Women's History Commemorated in Grafton


Submitted a year ago
Created by
Andrew Cushing

New Historic Markers are Grafton's First

Two new state historic markers were installed in Grafton on Thursday this week. Both signs were nominated by the Grafton Historical Society after the organization recognized that the town lacked any markers explaining interesting aspects of the town’s past.

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Since history on sticks can only go into so much detail, fuller accounts are provided below.

The marker commemorating Dr. Jennie Sarah Barney stands at the future site of the expanded Grafton Public Library. Dr. Barney was born in Grafton in 1861 to one of the town’s earliest and most prosperous farming families. The only readily available job for women at the time was teaching, and so Barney attended New Hampton Literary Institute (today’s New Hampton School), graduating in 1882, and Plymouth Normal School (today’s Plymouth State University), graduating in 1890. After years of teaching in the area, she decided her calling was in medicine – unheard of for women in rural New Hampshire at the time.

Dr. Barney. Courtesy Grafton Historical Society.

Nevertheless, she graduated from Boston University in 1896 with degrees in medicine and surgery. Not only that, but she graduated one year early and as valedictorian of her class. Upon returning to New Hampshire, she came to establish her own practice on Central Street in Franklin and helped found the Franklin Hospital. Many women’s suffrage programs – both in New Hampshire and nationally – list Barney as a speaker and active member. She practiced medicine in Franklin for over fifty years.

Dr. Barney is buried in Franklin with her partner, Abbie Gale, who was a masseuse. She was 94 when she died.

Dr. Barney, pictured fourth from left, stands with her family at their Breezy Nook Farm, 1888. Courtesy Grafton Historical Society.

The other marker, located at the town hall on Turnpike Road, recalls East Grafton’s earlier sobriquet – Bungtown. East Grafton was the town’s industrial center. Entrepreneurs harnessed the power of Mill Brook as early as 1772, when Joseph Hamilton built the first sawmill in town. By the mid-1800s, mills were producing a variety of goods: coffins, bobbins, boxes, carded wool, axes, sleighs, harnesses, wagons, boards, shingles, cider. These industries created a need for nearby markets and amenities, and East Grafton soon had boarding houses, stores, blacksmith shops, a schoolhouse, a church, and some of the town’s nicest homes.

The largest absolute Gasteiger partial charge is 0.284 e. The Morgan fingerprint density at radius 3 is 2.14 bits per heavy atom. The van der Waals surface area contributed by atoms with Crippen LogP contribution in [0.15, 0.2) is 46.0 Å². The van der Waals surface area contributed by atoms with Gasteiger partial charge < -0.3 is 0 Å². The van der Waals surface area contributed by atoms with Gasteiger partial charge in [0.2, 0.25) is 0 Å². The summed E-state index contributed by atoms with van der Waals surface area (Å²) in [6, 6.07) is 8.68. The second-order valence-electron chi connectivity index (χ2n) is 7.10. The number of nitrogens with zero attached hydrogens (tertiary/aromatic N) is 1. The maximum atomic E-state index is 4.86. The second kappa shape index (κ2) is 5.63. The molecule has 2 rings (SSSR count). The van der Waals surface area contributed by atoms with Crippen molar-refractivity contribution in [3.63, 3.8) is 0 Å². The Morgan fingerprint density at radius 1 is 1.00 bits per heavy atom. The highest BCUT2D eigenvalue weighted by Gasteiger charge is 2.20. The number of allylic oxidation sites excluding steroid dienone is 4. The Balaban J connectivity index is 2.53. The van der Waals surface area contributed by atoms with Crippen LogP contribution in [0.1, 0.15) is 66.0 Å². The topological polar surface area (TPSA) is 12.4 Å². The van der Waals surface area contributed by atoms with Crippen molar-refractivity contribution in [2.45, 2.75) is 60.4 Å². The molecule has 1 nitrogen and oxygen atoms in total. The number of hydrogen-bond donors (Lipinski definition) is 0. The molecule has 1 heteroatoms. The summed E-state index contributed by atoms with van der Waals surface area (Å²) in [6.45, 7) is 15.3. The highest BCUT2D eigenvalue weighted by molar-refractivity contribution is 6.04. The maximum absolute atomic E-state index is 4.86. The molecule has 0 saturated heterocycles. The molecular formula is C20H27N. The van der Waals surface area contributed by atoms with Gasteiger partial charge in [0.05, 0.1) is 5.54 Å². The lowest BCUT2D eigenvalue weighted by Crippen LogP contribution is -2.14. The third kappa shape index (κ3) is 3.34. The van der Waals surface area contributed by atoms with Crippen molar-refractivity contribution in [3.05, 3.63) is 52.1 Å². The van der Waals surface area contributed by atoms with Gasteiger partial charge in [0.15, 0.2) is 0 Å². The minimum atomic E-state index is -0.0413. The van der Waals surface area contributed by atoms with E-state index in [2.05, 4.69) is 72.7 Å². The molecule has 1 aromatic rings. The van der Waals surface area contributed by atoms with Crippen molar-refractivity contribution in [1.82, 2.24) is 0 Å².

Darius Martin's Mill in Bungtown. Courtesy of Grafton Historical Society.

While at first “Bungtown” may seem like a derogatory name, its origins are more innocent, and perhaps funny. Ada Tinkham, a merchant assistant in a village store, wrote in a 1901 letter, “As a man was coming down one of the hills near the village, with a load of barrels, the bung came out of one of the barrels and let the contents free. From that time until now the village has been known as Bungtown...” Whether it was a joke or not, people didn’t like the name. According to an 1877 Canaan Reporter article:

“The people of Bungtown became dissatisfied with the name of the place and have changed it East Village…This is quite a thriving village, consisting of one hotel called Pleasant Valley House, two blacksmith shops, one shingle mill, one clapboard mill, a threshing mill, two cider mills, one grist mill, one harnesses, a paint shop, one woolen mill, one carriage factory.”

Optimists in 1877 thought they had won. There was “much rejoicing in the fact that it is to be called Bungtown no more, but is now and forever to be called East Village,” stated the newspaper article. Unfortunately, Bungtown persisted.

Bungtown, c.1900. East Grafton Union Church in background. Courtesy Grafton Historical Society.

Today, East Grafton retains much of its historical integrity and offers an interesting array of architectural styles. The Historical Society is busy restoring several buildings in the village, including the East Grafton Union Church, its parsonage, and the carding mill.

For information on nominating a state historic marker, visit here.

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